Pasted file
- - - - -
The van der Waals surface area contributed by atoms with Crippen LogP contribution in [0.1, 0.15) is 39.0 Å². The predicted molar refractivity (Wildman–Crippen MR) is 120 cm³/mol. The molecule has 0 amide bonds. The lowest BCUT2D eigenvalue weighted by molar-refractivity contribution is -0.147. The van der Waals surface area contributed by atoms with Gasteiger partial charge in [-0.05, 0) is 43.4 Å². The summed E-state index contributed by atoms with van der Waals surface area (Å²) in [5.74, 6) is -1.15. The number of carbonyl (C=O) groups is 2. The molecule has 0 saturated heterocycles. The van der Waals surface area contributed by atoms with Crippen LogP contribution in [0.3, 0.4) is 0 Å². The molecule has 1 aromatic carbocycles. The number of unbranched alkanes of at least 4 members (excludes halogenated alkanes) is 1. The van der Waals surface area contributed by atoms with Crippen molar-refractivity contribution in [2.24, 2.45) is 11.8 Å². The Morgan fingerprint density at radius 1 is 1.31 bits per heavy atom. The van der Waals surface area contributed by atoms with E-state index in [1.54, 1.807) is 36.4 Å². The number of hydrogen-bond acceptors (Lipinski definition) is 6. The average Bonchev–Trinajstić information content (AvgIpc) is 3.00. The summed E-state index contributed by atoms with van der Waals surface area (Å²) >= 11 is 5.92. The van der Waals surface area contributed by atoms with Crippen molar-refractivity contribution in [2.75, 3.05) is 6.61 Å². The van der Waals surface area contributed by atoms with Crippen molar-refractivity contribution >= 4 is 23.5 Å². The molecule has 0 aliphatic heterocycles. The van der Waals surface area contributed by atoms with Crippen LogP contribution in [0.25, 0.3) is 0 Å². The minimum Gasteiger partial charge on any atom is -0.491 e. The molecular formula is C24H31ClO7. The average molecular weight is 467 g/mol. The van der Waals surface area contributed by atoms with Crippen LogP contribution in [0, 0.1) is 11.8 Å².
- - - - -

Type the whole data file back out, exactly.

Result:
The van der Waals surface area contributed by atoms with Crippen LogP contribution in [0.1, 0.15) is 39.0 Å². The predicted molar refractivity (Wildman–Crippen MR) is 120 cm³/mol. The molecule has 0 amide bonds. The lowest BCUT2D eigenvalue weighted by molar-refractivity contribution is -0.147. The van der Waals surface area contributed by atoms with Gasteiger partial charge in [-0.05, 0) is 43.4 Å². The summed E-state index contributed by atoms with van der Waals surface area (Å²) in [5.74, 6) is -1.15. The number of carbonyl (C=O) groups is 2. The molecule has 0 saturated heterocycles. The van der Waals surface area contributed by atoms with Crippen LogP contribution in [0.3, 0.4) is 0 Å². The molecule has 1 aromatic carbocycles. The number of unbranched alkanes of at least 4 members (excludes halogenated alkanes) is 1. The van der Waals surface area contributed by atoms with Crippen molar-refractivity contribution in [2.24, 2.45) is 11.8 Å². The Morgan fingerprint density at radius 1 is 1.31 bits per heavy atom. The van der Waals surface area contributed by atoms with E-state index in [1.54, 1.807) is 36.4 Å². The number of hydrogen-bond acceptors (Lipinski definition) is 6. The average Bonchev–Trinajstić information content (AvgIpc) is 3.00. The summed E-state index contributed by atoms with van der Waals surface area (Å²) >= 11 is 5.92. The van der Waals surface area contributed by atoms with Crippen molar-refractivity contribution in [2.75, 3.05) is 6.61 Å². The van der Waals surface area contributed by atoms with Crippen molar-refractivity contribution >= 4 is 23.5 Å². The molecule has 0 aliphatic heterocycles. The van der Waals surface area contributed by atoms with Crippen LogP contribution in [0.25, 0.3) is 0 Å². The minimum Gasteiger partial charge on any atom is -0.491 e. The molecular formula is C24H31ClO7. The average molecular weight is 467 g/mol. The van der Waals surface area contributed by atoms with Crippen LogP contribution in [0, 0.1) is 11.8 Å².